2. Schedule the Time. Set aside some core time every day where all you do is those Top Tasks. I call this Prime Time. Instead of crossing each one off, try a highlighter pen. During your Prime Time, you should not…take phone calls, check your email, break for meetings, do routine filing and admin, chat with colleagues or read the mail. You need to get rid of current outside distractions to support your new routine. If you run a home office, get agreement from your family to only interrupt you in an emergency during Prime Time. Anywhere between one and four hours of Prime Time is realistic, as you’ll still need to do the other necessaries like meetings, managing staff, emails and phone calls.
3. Focus Clearly on Your Number One Task. By focusing clearly on your most valuable task and concentrating single-mindedly until it is 100% complete, you actually shape and mold your own character. You become a stronger, more competent, confident and happier person. You feel more powerful and productive. Your actions shape your destiny!
4. Be Disciplined. Do what you say you’re going to do, how you’re going to do it and when you’re going to do it. See it as a “test” to determine whether you are the kind of person who can make a decision to complete something and then carry it out. Once you begin, refuse to stop until the job is finished.
5. Get A Timer. Set it to 50 or 55 minutes This works in three ways. One, you work intensively for a short burst, and will probably get more done than if you’d gone for a full hour. Two, it gives you some time to break and refresh. And three, that length of time is natural for the brain to work at full concentration.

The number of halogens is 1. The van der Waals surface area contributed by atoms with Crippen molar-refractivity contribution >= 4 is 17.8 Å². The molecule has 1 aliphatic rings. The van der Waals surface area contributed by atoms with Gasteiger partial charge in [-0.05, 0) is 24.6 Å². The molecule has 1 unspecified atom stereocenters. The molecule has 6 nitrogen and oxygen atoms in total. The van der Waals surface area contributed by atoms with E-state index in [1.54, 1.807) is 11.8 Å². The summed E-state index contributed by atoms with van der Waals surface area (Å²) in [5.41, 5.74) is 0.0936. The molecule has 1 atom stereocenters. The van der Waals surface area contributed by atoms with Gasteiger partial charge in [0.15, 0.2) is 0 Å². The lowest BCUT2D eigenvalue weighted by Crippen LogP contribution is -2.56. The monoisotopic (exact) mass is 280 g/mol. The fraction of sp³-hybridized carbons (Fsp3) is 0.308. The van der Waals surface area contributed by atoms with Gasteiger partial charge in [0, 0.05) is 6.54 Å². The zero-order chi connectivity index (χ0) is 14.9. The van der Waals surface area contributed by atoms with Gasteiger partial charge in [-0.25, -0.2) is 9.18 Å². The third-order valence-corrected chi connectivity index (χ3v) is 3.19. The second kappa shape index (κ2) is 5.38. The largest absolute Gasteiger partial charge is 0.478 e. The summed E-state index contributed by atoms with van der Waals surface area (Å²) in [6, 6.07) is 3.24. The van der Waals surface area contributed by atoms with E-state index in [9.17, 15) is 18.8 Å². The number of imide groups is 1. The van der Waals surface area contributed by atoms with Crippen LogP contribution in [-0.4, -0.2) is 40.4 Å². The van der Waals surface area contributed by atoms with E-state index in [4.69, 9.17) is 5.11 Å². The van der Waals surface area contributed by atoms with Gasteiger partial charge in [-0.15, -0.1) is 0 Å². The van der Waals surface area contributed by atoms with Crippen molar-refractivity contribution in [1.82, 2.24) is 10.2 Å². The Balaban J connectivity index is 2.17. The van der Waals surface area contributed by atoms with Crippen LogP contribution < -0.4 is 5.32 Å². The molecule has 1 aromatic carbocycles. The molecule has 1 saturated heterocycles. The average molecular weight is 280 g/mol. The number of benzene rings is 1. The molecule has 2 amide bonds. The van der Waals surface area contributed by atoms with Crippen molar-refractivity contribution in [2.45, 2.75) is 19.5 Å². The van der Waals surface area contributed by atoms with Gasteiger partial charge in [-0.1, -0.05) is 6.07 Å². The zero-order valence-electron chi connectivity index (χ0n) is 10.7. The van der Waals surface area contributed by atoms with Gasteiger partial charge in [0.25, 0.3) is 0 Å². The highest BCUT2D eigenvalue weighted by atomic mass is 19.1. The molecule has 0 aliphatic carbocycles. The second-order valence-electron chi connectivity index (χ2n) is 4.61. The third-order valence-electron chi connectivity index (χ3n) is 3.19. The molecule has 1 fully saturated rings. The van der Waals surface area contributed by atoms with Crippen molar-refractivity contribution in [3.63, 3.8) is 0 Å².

6. Capture Your Ideas. If you carry a pen and small notepad or a voice recorder with you during your breaks, new ideas, thoughts and strategies will surface in your mind. The brain often makes new connections as you relax after a very focused session. Make sure you jot them down to record them. You’ll find them invaluable. Neglect this and risk all of your unrecorded great ideas forever!
7. Reward Yourself. Set yourself some income (financial) or activity (result) targets that trigger a reward when you nail them. Incentives are a big part of reinforcing good habits and creating long term change over short term impact. As you get better, push the bar upwards with your goals.
8. Educate Yourself. Continually look at ways of freeing up your time, seeking good ideas from others and trying them out for yourself.
9. Let Go. Examine your old habits and search for ways to change or eliminate them. Often there are things you need to let go of to make the time to do important stuff.
10. Use Dead Time. Whenever you’re waiting in line, sat around killing time or travelling (safely), can you review notes, catch up on reading, reply to messages? Squeezing tasks like that into the nooks and crannies of your day give you more quality Print Time.
So, there you have it. Ten top tips to give you great time management skills. Keep an eye out for other interesting and exciting articles in this ‘Time Management’ series.
ZZZZZZ